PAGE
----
The team also looked at ways to take advantage of the site’s climate and 3D printing technology to create a net positive building. To benefit from the region’s rainfall, a 600-gallon sloped water tank was embedded within the 3D-printed façade that captures rainwater and feeds into restroom plumbing fixtures, saving up to 5,672 gallons of water annually. The water wall serves the dual purposes of insulation and rainwater collection. The design also includes a photovoltaic system that – in the Austin sun – generates 9,096 KWh per year, enough to offset all the electricity usage of the building and store a considerable amount of residual energy using the lithium battery connected to the system. To put those numbers in perspective, the code minimum for energy usage per square foot is 32 KBtu. The efficiency of the design without the photovoltaic panels is already down to 11 KBtu per square foot; with the solar panels the energy use drops to negative 8 KBtu per square foot.


The house's reliance on energy-efficient appliances and use of a ductless air source heat pump for water heating and air conditioning further contributed to its sustainability. Other sustainable fixtures include a ceiling fan, Energy Star rated appliances, and LED lighting. Overall, energy expenses are reduced from $828 per month to $216 per month for water, electric, and heat.

The finishing details

The sustainability of the design extends to the construction process and material selection. By leveraging modular prefabricated construction techniques, we enabled a smooth and weather-independent construction process that also provides a high level of customization – the interior was planned for a single mother with children but can easily be adapted to work for a nuclear family, a single person, or roommates – without changing the 3D-printed exterior. The interior assembly process is assembled off-site using locally sourced yellow pine, a LEED qualification. Overall, the prefab construction of the interior modules means the houses can be built twice as fast, with 90 percent less waste, and 20 percent less cost than traditional construction methods.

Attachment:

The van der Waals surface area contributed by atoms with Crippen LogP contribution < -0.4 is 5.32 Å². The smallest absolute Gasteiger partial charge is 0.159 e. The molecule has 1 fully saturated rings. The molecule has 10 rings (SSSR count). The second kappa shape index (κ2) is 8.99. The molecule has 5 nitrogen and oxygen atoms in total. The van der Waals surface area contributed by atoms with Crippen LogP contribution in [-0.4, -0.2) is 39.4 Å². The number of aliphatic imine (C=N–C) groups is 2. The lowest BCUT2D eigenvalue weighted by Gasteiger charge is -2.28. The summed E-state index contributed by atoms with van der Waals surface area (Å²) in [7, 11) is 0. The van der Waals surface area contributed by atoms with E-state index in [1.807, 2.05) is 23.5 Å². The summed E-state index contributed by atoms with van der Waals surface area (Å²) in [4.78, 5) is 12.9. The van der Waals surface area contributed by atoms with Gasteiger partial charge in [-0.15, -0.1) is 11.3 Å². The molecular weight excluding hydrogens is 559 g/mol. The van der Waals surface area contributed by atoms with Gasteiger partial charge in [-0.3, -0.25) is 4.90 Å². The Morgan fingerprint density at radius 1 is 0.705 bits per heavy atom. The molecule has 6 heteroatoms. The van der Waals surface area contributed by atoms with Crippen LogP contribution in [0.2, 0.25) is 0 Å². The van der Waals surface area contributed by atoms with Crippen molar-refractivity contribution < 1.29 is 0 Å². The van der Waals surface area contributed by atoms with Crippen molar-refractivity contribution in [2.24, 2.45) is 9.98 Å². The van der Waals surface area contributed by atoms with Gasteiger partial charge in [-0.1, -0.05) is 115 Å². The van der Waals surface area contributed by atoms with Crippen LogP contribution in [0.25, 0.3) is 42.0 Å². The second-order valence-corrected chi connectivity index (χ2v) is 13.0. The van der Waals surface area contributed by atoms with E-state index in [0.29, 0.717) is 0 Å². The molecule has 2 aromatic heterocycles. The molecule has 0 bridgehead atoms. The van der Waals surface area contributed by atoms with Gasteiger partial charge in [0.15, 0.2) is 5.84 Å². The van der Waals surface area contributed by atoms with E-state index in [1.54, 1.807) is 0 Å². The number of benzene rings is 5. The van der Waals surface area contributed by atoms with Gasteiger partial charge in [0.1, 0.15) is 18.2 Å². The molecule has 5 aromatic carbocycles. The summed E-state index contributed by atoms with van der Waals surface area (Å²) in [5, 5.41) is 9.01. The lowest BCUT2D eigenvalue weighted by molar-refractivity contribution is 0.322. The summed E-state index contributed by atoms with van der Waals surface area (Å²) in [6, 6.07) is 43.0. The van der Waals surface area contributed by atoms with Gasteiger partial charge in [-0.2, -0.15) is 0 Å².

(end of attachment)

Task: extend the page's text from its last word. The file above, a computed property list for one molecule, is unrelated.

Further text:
Our team left no stone unturned in their effort to reduce costs, make the house more comfortable, and increase the design’s sustainability. After exhausting every facet of the shell and interior, they turned to the outside landscaping. Plants were carefully selected for their environmental benefits and include scarlet star, desert prickly bear, Mexican mint marigold, snake herb, and Texas sage. These native plants can purify the air, reduce humidity, repel mosquitos, and attract butterflies—and use very little water. Overall, the small garden in front of each house reduces carbon dioxide by 30 percent and air pollution (PM2.5) by 15 percent. By strategically placing a functional plant box in front of the operable windows, we were able to filter the air coming in and thus increase the air quality and wellness of our occupants.

At the community scale, we implemented bioswales in our landscaping strategy to effectively manage stormwater runoff, filter pollution, and enhance groundwater recharge. By thoughtfully incorporating native xeriscaping, we not only conserve water but also create habitats conducive to wildlife such as bees and hummingbirds. This design choice simultaneously minimizes water consumption for landscaping purposes. Moreover, by adopting air source heat pumps for our buildings' mechanical systems and integrating light-colored pavements and facades, we significantly mitigated the heat island effect within our community. Establishing a community garden serves as a vital carbon sink, absorbing atmospheric carbon dioxide through photosynthesis while nurturing plant growth. As residents tend to the garden, they contribute to the sequestration of carbon, helping to offset carbon emissions in the local environment. By fostering biodiversity and enriching the soil, the gardens further enhance their capacity as carbon sinks, playing a crucial role in mitigating climate change on a community level.

Double benefit

Environmentally friendly, sustainable features are often seen as expensive extras, but they don’t have to be. Likewise, efficient, affordable housing doesn’t have to be impersonal, cramped, or ugly.  With the nation facing a housing crisis and the world facing a climate crisis, designing sustainable, affordable housing offered us an opportunity to contribute solutions to two problems at once.